jhawkinsf 5 years, 9 months ago

The problem with your argument is that is makes two assumptions. The first assumption is that there is zero voter fraud. My "rationalization", while you may disagree with it, made an assumption of extremely low voter fraud. Do you really believe there has been zero voter fraud, and if so, do you believe there will never be any voter fraud? The second assumption you make is that the effect will prevent eligible voters from voting. I agree with you that there may be some of that, the question is does it rise to the level of being unreasonable? Requiring a person to register to vote is an obstacle, but is it a reasonable obstacle? Polling hours, especially on a working day might be an obstacle, but is it reasonable? There are a myriad of possible obstacles, but they can still be allowed if a court rules them to be reasonable. That's what we have courts for, to rule on issues such as this. And I'm less concerned with the integrity of elections, as I believe that the person who deserves to win, does indeed win elections. My concerns are far different than this topic and are best discussed at a different time, in a different thread.

parrothead8 5 years, 9 months ago

This bill does nothing to solve the biggest problems facing Kansas at the present moment, or during the last several years. Good work, legislators. Way to stay focused and on task, looking out for the best interests of your constituents.

Jan Rolls 5 years, 9 months ago

All of you idiots that agree with this know it is not about illegal voters and know it is racially inspired just like in all the other states passing this junk. Watch starting March 7th and you will see a flurry of lawsuits so tell sam to get his money out to defend it. You people are pitiful.

Linda and Bill Houghton 5 years, 9 months ago

Being a retired mainframe computer programmer, I can understand completely why they won't guarantee that a computer program (system) will be ready at the specified date. The more complex the system is the more likely that something will go wrong and delay implementation. The programmers write the code and test it to the best of their abilities. It is then turned over to the people that designed the system and they order or do the testing that they think will prove that it works.

When the testing is done, the system is implemented. Particularly with complex systems the implementation rarely goes smoothly. There were two implementations that stick in my mind, both on parts of a system where I was part of the implementation team. In one part of the overall system they implemented the upgrade in the window of oportunity (this was a system that had a monthly and a yearly cycle (payroll for a major, multi-location aerospace company)). This system was thought to be well tested, but the results using massive amounts of current data showed that there were things that they had not anticipated and we had to back out the changes for a month or two before we could re-implement successfully.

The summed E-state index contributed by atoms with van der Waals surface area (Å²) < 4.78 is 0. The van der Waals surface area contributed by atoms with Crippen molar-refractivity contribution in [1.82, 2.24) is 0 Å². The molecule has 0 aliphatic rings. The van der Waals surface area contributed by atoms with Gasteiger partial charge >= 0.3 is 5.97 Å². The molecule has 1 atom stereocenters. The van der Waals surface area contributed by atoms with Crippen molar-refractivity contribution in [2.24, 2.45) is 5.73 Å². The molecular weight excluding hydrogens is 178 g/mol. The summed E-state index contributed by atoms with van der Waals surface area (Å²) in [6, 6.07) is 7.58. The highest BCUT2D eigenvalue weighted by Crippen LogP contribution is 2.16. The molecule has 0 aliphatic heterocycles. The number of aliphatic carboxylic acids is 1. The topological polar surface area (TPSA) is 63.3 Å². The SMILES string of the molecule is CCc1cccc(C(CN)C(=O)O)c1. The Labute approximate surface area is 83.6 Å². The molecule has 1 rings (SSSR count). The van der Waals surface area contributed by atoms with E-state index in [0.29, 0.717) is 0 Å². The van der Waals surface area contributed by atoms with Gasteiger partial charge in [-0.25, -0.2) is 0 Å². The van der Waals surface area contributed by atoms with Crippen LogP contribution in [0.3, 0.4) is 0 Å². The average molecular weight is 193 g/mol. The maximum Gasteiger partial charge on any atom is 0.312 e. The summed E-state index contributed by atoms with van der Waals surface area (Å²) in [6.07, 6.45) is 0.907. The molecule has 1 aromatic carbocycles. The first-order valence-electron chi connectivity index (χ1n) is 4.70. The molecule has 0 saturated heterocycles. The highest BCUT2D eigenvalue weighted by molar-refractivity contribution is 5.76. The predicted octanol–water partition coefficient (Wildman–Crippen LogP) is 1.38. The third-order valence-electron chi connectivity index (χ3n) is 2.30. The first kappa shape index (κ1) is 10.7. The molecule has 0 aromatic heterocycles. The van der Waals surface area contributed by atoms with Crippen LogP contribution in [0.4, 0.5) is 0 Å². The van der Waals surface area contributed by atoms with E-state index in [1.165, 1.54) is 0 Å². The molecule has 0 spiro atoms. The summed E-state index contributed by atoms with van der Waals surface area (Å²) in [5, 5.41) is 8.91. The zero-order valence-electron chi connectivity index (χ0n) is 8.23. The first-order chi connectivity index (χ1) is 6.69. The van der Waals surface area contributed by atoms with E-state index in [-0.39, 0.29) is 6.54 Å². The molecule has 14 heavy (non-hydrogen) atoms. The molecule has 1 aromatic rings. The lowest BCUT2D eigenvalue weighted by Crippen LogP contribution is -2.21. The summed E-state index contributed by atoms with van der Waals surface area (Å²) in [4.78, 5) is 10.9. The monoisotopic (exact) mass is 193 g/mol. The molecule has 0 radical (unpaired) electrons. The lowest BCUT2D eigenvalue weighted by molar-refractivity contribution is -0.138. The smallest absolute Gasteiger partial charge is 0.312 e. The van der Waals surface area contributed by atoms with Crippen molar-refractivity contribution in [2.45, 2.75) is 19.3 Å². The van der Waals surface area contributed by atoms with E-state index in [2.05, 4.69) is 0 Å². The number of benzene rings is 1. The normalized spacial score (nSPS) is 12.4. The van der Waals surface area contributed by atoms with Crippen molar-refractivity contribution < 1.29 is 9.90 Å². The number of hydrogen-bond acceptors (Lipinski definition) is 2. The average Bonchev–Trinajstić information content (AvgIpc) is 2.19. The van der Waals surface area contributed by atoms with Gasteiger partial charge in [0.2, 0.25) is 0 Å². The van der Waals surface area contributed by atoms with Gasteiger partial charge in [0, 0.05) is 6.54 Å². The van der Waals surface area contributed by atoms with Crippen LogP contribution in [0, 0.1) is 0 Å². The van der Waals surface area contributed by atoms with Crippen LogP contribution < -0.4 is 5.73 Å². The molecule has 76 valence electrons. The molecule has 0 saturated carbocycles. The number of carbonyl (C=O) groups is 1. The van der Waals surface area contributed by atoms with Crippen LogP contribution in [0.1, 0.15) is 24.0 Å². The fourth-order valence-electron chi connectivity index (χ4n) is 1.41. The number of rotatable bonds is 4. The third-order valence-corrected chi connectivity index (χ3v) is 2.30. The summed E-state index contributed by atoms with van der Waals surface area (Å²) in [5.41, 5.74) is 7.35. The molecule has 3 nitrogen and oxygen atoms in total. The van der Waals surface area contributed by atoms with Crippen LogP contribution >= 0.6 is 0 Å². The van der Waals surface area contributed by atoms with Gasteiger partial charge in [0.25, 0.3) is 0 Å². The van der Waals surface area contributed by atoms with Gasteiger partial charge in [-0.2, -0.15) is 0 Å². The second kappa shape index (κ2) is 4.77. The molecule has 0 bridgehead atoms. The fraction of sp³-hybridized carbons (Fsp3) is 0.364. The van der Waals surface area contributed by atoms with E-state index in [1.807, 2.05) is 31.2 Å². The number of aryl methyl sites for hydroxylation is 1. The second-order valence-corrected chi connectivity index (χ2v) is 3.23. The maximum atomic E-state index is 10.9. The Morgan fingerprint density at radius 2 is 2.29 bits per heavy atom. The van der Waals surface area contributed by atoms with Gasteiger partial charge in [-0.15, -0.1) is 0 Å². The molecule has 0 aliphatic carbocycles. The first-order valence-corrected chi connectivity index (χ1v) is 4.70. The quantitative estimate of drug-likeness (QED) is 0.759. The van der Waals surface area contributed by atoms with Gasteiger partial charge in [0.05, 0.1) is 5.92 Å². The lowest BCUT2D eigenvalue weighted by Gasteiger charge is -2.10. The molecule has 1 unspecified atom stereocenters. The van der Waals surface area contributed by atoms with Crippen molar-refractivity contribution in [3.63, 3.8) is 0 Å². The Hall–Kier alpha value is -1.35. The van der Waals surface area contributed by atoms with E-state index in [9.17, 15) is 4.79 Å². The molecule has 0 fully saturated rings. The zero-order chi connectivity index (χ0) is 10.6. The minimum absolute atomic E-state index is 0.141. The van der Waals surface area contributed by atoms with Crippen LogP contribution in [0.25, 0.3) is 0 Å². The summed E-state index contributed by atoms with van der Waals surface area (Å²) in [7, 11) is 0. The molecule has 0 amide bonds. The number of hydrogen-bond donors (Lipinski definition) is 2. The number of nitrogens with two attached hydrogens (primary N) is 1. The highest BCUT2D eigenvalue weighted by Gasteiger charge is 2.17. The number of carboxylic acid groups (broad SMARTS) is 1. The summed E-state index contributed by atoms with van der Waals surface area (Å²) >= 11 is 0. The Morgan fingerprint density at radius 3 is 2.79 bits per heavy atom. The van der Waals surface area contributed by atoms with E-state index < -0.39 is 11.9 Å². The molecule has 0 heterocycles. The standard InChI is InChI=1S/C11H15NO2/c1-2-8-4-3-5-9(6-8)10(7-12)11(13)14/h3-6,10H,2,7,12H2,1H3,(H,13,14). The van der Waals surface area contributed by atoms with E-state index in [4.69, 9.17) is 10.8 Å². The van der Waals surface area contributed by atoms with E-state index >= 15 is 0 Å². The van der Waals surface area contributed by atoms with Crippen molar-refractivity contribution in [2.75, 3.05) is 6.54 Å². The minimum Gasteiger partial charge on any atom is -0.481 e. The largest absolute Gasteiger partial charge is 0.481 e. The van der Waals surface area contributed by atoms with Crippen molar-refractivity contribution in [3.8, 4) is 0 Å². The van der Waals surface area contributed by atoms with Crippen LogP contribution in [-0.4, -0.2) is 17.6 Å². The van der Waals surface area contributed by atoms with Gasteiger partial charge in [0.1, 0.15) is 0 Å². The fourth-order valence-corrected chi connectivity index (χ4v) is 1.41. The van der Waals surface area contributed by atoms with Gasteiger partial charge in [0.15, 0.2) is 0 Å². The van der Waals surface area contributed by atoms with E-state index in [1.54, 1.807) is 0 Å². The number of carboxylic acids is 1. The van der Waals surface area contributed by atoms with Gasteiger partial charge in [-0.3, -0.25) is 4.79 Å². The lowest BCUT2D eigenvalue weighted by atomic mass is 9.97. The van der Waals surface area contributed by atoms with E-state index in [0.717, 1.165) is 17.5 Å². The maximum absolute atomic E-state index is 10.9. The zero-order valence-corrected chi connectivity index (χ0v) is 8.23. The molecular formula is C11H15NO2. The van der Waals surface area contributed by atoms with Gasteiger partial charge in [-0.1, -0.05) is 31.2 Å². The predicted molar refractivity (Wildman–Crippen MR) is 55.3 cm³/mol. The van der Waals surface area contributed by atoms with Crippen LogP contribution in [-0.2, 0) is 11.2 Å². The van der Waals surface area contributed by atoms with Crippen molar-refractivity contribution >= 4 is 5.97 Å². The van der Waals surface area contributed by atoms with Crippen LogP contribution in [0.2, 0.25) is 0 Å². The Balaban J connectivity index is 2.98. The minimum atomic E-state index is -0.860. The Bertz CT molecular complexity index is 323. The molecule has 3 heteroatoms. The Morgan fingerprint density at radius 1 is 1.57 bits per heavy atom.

The other was the first yearly cycle. They implemented and re-implented all January and part of February before they could get the year-end data to work right. Then they were able to go forward on the new year's data and correct the data that had been created erroneously. Everybody got their weekly paycheck, the necessary records, such as W-2 data had to be cleaned up.

The head of the state revenue system obviously has been around long enough to know better than to commit to a short deadline if missing the deadline will cause a disaster.

just_another_bozo_on_this_bus 5 years, 9 months ago

"He's said it will prevent illegal immigrants and other non-citizens from registering to vote, "

We also need a companion law that will guarantee that non-citizens don't tear off their mattress tags.

downriverdan 5 years, 9 months ago

His office said it identified 32 non-citizens on Kansas voter rolls last year. Critics note Kansas has about 1.7 million registered voters and that reported cases of illegal immigrants voting remain rare.

If Kobach's office has identified 32 non-citizens on the Kansas voter rolls last year when is he going to do his job and prosecute them?